5) FourSquare. ( also known as 4Square). As a personal service, it has lovers and haters. Some people love to “check in” and broadcast all over the internet where they are and what they are doing and some people hate it.  But as long as there are lovers, becoming a place that people can check into makes good sense.  When users check in, they share that information with all their friends online. This means lots of other people are seeing them come to your business.  You also have the ability to offer specials through Fourquare, and when users check in anywhere, they see a list of all the specials nearby, potentially reminding them to come to your address as well.  You do not have to personally use the service, but you do have to have an account and log in at your business to make it a place. You  want to create an account and search to see if anyone has already added your place. If not, go to the store, log into foursquare and add the venue. Then go to your computer, find your new place and “claim this venue”.  Foursquare requires verification, which can be done via phone or email and then does a lot of hand holding once you tell it you want to claim a venue and you are off and running.

Hopefully those first 5 tips give you something to think about and act on and let you get started in Social Media for your business.

Check your Ego and Execute- Ryan Cox

Earlier this week, Ryan Cox was featured on The Daily Dose as an Indiana Innovator. I talked to him about the process of innovation and idea generation for StartUp companies.   There were more gems in the interview that we could not use on The Daily Dose, and the following on the importance of Execution and Ego Checking is a segment that deserves to be shared- enjoy!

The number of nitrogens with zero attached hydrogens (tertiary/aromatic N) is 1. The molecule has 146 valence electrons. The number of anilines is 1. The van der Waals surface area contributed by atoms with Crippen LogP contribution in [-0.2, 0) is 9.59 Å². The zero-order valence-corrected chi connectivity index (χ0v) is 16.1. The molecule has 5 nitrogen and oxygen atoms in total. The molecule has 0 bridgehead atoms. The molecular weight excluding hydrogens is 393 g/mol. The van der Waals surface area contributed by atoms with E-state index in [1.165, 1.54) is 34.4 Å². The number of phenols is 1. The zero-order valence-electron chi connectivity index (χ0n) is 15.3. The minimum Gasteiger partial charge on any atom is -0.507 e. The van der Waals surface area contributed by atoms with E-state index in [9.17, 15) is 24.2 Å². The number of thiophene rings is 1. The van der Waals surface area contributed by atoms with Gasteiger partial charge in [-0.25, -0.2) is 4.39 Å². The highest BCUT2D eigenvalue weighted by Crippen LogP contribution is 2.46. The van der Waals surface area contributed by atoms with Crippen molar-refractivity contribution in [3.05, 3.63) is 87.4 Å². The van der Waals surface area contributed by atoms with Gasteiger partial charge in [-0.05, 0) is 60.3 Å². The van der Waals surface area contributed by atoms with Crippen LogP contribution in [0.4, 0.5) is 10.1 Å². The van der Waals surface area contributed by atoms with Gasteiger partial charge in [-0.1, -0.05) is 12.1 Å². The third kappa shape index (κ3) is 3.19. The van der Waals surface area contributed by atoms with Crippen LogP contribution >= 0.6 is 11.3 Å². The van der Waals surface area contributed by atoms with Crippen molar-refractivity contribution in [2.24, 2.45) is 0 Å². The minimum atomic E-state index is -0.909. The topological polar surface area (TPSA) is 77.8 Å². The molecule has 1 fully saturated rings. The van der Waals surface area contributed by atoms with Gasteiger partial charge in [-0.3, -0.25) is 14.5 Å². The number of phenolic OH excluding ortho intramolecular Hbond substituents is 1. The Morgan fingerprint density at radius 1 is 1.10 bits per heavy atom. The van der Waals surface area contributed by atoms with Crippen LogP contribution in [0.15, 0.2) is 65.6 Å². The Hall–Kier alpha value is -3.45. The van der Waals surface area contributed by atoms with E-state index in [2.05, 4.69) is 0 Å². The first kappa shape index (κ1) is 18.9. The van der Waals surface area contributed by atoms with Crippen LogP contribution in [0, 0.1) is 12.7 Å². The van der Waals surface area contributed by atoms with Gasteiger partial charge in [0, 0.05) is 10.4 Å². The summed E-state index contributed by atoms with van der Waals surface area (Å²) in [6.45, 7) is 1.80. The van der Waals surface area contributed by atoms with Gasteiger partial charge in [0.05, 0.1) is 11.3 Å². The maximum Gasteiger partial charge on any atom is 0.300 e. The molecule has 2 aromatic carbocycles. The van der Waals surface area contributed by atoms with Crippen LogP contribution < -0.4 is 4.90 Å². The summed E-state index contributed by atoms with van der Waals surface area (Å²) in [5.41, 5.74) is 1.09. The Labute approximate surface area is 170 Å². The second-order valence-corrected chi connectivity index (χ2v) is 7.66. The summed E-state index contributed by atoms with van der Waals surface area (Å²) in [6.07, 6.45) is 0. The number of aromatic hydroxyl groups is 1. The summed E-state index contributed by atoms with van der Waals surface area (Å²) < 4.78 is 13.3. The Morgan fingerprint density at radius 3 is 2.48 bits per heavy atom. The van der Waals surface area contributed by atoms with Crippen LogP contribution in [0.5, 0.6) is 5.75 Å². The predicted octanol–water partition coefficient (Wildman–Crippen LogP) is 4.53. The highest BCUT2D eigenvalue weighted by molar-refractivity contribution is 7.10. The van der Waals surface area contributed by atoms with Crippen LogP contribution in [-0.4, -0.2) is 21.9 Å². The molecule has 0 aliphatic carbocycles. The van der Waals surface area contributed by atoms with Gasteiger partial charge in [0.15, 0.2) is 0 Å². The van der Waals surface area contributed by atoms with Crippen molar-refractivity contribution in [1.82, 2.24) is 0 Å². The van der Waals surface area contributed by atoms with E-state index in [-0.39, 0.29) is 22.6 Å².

Entrepreneur Apprenticeships- How do you Grow Entrepreneurs?

Scott Adams published an article earlier this month in the Wall Street Journal Weekend Edition on the value of college for an entrepreneur, and it made me immediately reflect back to Cameron Herold’s TED Talk on raising kids as entrepreneurs.

The crucial point that both of them raise is that you have the best shot at becoming a better entrepreneur by doing , trying, ( and even failing).  When you are personally motivated ( either for cash- or for Free Beer, as Scott was at The Coffee house, or just by reputation), you try things that might have seemed daunting before or take risks that might have been too much effort.  This is in many ways like the apprenticeships of old, where you work side by side with someone with more experience, but have real responsibilities in the business and learn by doing, not by listening to lectures.

While highly motivated parents and students seek out opportunities to grow entrepreneurial skills, I would love to  see more colleges and universities add apprenticeship type opportunities to the curriculum ( much like an engineering co-op) so that we raise more highly skilled entrepreneurs and fewer lawyers.

How do you as parents nurture entrepreneurial skills in your kids? How do you grow them personally?